FOUNTAIN VALLEY, Calif. — Over 3,000 people depend on 17 facilities around Orange County that provide community-based adult services (CBAS).

In her Fountain Valley home, Diana Ramon cares for her mother Sarah Belledonne, who was diagnosed with dementia 10 years ago. They rely on Acacia Adult Day Services in Garden Grove to provide Sarah with socialization and services she'd get at home like physical therapy.

What You Need To Know

  • Community-based adult services weren't cut in June, but supporters fear they could be back on the chopping block in January

  • Alzheimer's OC says they would likely have to close their centers without funding

  • Over 3,000 people depend on 17 centers providing these services in OC

For Diana and Sarah, who enjoys artwork, going to Acacia is something that's essential to their lives.

"She has that interaction that keeps her brain working and keeps her emotions going all at the same time. And so that gives her a better quality of life,” Ramon said.

But just last month, state funding for these services could have been eliminated, as part of proposed cuts by Governor Gavin Newsom. Alzheimer’s Orange County - the organization that runs Acacia Adult Day Serivices - said that with the cuts, they would have lost $4 million in revenue they wouldn’t have been able to replace, and as a result, likely would have had to close their centers.

The center services frail seniors, and the staff has been packing meals for Belledonne, and her peers during the pandemic.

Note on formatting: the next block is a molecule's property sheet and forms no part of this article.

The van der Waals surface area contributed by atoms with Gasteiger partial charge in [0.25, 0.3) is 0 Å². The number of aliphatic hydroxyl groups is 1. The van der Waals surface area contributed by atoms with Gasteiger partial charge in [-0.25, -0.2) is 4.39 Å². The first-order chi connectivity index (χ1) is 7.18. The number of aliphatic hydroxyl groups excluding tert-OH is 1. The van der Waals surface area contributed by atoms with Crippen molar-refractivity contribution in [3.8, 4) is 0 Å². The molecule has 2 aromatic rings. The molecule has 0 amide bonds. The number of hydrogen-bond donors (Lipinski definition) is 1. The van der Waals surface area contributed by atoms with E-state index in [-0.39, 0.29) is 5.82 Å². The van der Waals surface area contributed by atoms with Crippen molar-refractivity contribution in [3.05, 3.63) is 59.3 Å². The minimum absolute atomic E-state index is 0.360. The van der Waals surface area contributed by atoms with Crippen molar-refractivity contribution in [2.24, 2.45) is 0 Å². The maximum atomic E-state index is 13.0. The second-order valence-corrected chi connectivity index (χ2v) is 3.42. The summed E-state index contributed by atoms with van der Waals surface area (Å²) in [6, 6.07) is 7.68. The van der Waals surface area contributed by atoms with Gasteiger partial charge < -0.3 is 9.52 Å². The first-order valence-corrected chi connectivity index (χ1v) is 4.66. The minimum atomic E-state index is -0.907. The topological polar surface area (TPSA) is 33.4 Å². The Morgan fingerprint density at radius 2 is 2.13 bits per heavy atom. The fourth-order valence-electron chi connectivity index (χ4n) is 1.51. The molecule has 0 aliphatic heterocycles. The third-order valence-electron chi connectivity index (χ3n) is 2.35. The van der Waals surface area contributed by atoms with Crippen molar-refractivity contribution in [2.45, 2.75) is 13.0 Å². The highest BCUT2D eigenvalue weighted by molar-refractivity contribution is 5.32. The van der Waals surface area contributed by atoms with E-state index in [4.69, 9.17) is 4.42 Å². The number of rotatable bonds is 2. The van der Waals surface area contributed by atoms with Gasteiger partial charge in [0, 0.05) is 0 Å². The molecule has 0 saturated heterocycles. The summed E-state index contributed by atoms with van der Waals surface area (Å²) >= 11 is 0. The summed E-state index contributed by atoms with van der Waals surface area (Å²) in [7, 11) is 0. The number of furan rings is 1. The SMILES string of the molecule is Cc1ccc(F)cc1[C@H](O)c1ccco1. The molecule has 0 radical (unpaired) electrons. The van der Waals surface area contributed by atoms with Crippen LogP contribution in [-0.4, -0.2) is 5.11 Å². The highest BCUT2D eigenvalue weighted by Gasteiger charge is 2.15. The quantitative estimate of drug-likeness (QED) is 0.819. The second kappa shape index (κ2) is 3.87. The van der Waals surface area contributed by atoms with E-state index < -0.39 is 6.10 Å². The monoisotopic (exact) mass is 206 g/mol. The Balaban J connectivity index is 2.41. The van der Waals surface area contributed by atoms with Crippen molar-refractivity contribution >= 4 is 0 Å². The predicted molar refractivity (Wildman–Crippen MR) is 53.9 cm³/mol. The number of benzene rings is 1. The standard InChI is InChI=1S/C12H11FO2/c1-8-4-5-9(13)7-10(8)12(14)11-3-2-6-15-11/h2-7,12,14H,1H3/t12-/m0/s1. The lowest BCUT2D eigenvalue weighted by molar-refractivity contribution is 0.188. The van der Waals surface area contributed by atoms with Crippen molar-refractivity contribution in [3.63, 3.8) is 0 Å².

Alzheimer's OC President & CEO Jim McAleer, who has personally had several family members diagnosed with dementia, said he's worried that given the current situation, these services will be on the chopping block again come January.

“With COVID on top of those kind of cuts, our programs would close. Over 3,000 people in Orange County are served by the 17 centers, but many of them would have to shut down, and those folks would have no alternatives except for long-term institution care,” McAleer said.

According to South County Adult Day Services, the cost of in-home care is nearly seven times as expensive as adult day health care. And according to Kaiser Family Foundation, approximately 40% of deaths related to COVID-19 have occurred in long-term care facilities.

Putting her mother in a long term institutional care setting during the pandemic is a thought Ramon can’t bear. “It would just be devastating to our home, to our memories of hera and our promises that we’ve made to her when she was able. It would just be horrible,” she said.